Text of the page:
Police break arms and forgery network: Several people are held after 20-month undercover operation. Terry Kirby reports

SEVERAL people were being questioned last night after detectives said they had smashed an extensive criminal network supplying semi-automatic firearms, ammunition, knives, explosives, huge amounts of counterfeit currencies and forged documents to the rest of the underworld.

Commander Roy Penrose, head of the South East Regional Crime Squad, who led the 20-month -police undercover infiltration of the London-based network, codenamed Operation Mensa, said yesterday: 'Their motto was 'If you want it, we can get it'.'

Operation Mensa culminated early yesterday in a series of raids by 150 regional crime squad detectives in London, the Home Counties, Dorset, Devon and the Thames Valley.

Last night, 27 people were being questioned at several different police stations and police said the operation was still continuing.

Mr Penrose said that although the criminal network was organised and involved people who earned 'vast amounts' of money through crime, it was a loosely structured affair and not an hierarchical body like the Mafia. 'These people came together on an entrepreneurial basis to fund their lifestyles,' he said.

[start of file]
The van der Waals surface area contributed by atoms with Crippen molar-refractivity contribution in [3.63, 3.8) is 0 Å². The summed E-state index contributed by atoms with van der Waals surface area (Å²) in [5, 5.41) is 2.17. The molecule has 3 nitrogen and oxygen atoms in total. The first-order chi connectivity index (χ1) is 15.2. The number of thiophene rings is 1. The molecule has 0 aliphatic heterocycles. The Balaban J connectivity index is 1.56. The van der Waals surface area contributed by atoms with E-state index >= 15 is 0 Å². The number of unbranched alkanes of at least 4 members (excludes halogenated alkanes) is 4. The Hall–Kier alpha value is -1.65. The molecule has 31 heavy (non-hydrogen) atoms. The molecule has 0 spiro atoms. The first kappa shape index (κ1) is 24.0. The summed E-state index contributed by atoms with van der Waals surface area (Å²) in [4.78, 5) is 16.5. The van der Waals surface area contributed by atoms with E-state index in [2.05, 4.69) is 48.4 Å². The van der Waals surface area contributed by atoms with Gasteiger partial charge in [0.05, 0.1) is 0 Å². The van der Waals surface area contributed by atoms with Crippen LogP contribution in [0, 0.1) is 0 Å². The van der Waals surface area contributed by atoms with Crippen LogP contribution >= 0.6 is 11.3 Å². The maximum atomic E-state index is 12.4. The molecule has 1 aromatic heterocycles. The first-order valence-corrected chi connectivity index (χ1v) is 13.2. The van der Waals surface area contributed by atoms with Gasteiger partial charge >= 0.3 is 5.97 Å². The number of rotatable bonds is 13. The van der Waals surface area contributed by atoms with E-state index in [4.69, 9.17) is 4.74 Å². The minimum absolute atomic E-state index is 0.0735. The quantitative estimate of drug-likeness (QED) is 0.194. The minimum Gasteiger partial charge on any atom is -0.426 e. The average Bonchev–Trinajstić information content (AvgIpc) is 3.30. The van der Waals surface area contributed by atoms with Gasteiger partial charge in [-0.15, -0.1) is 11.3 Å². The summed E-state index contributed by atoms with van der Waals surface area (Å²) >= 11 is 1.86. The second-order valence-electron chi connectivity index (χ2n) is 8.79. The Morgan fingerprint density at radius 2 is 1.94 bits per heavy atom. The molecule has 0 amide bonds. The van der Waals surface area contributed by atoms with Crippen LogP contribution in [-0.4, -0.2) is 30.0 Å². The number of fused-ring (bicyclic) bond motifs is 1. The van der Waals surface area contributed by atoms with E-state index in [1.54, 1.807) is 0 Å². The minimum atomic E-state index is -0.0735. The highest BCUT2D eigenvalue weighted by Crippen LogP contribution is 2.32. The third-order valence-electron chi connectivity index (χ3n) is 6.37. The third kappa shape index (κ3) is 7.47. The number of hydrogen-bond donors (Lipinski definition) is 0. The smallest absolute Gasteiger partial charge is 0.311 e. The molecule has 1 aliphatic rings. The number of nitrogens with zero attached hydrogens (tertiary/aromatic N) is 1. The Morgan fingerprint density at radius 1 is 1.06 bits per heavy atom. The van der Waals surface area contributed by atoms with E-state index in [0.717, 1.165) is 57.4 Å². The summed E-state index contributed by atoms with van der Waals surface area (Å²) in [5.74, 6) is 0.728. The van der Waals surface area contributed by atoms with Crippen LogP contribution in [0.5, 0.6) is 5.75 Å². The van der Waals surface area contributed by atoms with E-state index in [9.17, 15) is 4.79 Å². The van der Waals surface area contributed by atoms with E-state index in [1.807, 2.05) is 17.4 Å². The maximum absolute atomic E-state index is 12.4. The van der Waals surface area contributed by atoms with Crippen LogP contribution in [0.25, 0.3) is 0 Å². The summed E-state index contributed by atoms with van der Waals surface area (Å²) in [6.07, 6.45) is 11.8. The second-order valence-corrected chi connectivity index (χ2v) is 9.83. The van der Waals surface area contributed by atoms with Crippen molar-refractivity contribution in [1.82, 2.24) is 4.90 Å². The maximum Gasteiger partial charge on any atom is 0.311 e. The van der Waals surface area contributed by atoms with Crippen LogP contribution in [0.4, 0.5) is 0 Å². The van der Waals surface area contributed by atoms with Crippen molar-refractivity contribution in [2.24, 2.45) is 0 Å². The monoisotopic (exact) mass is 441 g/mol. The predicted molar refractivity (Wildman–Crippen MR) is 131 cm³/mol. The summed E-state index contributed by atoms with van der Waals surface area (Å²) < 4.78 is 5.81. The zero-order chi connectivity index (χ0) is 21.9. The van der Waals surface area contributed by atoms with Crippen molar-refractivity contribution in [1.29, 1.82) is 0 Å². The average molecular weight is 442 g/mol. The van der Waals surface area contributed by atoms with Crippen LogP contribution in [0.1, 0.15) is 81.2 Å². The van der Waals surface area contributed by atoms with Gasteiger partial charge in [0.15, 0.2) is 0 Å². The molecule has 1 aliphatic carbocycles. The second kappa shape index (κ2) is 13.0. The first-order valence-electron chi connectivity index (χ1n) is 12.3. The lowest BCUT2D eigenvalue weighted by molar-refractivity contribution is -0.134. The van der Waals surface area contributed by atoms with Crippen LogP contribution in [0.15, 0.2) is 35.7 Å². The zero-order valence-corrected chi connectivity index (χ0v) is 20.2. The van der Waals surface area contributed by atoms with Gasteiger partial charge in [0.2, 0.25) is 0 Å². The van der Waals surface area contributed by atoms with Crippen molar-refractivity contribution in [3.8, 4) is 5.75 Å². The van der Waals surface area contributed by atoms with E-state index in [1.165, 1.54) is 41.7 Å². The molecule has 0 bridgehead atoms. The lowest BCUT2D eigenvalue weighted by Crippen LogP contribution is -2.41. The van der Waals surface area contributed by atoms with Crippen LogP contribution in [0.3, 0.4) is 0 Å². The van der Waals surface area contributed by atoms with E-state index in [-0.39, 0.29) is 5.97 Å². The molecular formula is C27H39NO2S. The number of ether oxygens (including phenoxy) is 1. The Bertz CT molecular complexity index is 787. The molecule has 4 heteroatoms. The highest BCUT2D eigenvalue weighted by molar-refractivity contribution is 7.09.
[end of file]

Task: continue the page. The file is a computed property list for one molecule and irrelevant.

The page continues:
At a farm in the Dorset village of Toller Porcorum, police uncovered what may have been the network's arsenal, a store of more than 40 automatic and semi-automatic weapons, large amounts of ammunition, flick-knives and daggers. The firearms included two AK47 Kalashnikov assault rifles and a flint- lock rifle. A 40-year-old man was arrested.

Acting Det Supt Tony Rogers, who led the Dorset operation said the weapons were still being examined and categorised, but that he had 'no doubt whatever' that they were destined for the hands of criminals.

In London other raids uncovered a Second World War German-made Schmeisser sub-machine gun, shotguns and ammunition, 2kg (4.4lbs) of PE4 military-style plastic explosive and detonators.

Mr Penrose said the PE4 was being offered to the underworld as samples for a sale of two tons at a price of pounds 3,000, although it was believed that the criminals did not actually have the explosive and were involved in a confidence trick. The explosives and detonators are not believed to have any terrorist links - the IRA normally favours Semtex or home- made explosives.

Detectives believe the counterfeiting and forgery operation was one of the biggest of its kind ever discovered. More than pounds 1m in forged pounds 50 notes - which had been sold for pounds 30 each on the black market - and dollars 200,000 ( pounds 100,000) in dollars 100 bills were recovered earlier and a further pounds 500,000 in counterfeit sterling and dollars 50,000, printing plates and other plates for Danish Kroner were found yesterday.

Among the large amounts of forged documents seized were MOT certificates, birth certificates, disabled parking badges, building society cheques and travellers cheques. The forged cash and other documents are said to be of extremely high quality and police believe many notes are in circulation.

Police also recovered stolen vehicles, including a JCB excavator. Mr Penrose said: 'You can never be sure you have cut out cancer, but we are happy that we have made a severe dent in the counterfeiting fraternity.'